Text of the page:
A responsible consumer asks these questions and thus promotes good fishing practices, ensuring the future of the sea and its resources.
What species is it?
Fish, like us, have their own first and last names.
However, commercially they are known by other names that confuse consumers.
Commercially, many names are used to refer to fish and shellfish. These “common” names (which is not the official scientific name) can group different species under one name. Some of these may even confuse or mislead the consumer by using “fancy” names. Check what species of fish you are buying or consuming with the help of the Species Identification Guide and the Fillet Identification Guide. In this way you can verify other important criteria, such as the threat status and minimum size of the species you want to consume.
In Costa Rica there is a Labeling Regulation that requires businesses to clearly identify the fish product, indicating: the common name of the species; the country of origin; if it is wild or cultivated; whether it is fresh or thawed; as well as the
recommendations for proper storage.
What is your threat status?
There are species that due to excessive exploitation are threatened or endangered and others, luckily, have healthy populations.
Several species of fish are threatened or endangered due to overexploitation and their populations no longer tolerate fishing pressure. Find out about which species are the most recommended for consumption. National authorities also establish closed seasons for certain species or areas, which allow fish stocks to recover. Find out about the closed seasons and avoid the consumption or purchase of the affected species during it.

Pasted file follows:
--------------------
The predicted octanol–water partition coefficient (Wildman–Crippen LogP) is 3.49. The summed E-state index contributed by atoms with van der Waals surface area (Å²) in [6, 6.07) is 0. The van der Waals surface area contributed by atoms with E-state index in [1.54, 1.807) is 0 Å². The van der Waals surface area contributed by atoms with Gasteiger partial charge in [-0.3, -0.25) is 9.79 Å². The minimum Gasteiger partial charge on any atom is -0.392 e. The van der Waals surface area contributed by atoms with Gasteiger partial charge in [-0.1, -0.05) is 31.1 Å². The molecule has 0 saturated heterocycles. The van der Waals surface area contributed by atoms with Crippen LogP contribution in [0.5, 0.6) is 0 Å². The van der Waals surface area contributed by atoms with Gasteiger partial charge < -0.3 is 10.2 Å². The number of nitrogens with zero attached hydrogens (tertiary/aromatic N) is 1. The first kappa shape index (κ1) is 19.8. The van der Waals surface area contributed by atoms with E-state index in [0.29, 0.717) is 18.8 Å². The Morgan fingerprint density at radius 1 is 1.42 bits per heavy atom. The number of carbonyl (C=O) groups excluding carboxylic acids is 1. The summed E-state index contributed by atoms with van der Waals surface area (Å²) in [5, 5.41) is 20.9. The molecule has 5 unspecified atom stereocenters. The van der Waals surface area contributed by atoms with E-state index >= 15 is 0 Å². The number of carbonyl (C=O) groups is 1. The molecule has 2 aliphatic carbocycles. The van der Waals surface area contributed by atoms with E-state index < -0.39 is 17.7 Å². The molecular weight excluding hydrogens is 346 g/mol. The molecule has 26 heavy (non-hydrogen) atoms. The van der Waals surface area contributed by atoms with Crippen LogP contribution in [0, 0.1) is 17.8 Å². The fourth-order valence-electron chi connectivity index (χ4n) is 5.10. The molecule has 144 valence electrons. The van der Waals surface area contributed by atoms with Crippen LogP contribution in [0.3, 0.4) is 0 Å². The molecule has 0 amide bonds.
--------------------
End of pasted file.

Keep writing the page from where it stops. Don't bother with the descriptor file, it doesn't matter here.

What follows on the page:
What size it has?
If fish that have not reached their size to bear young are sold, future generations will soon be exhausted.
It is essential to ensure that the fish consumed is an adult that has reproduced before being caught and thus guarantee that there are more fish in the sea. For this, its size (length from head to tail) is used as a reference, which is known as “minimum size at maturity”. The minimum size varies according to the species, so it is recommended to ask the seller and consult the guides available what you are going to consume.
Where does it come from?
Not all the sea is fishing territory.
Marine protected areas and restricted zones have been established to ensure the future of species and fishing.
In areas such as marine protected areas (National Parks or Reserve areas), mouths of estuaries, mangroves and rivers, where fishing may be limited or prohibited. These zones protect areas of high diversity or are refuges for the reproduction of species. Find out about the origin of the fish you eat, it must come from areas free of restrictions.
How was he captured?
There are ways of fishing that allow you to choose the species to catch and reduce the capture of unwanted species.
This is known as selective fishing gear. Prefer species that were caught using these methods.
There are ways of fishing with little impact on the sea, which allow you to choose the species to catch and reduce the capture of unwanted species or small fish (below their maturity size). This is known as “selective fishing gear”. Learn about these techniques and prefer species that were caught using these methods.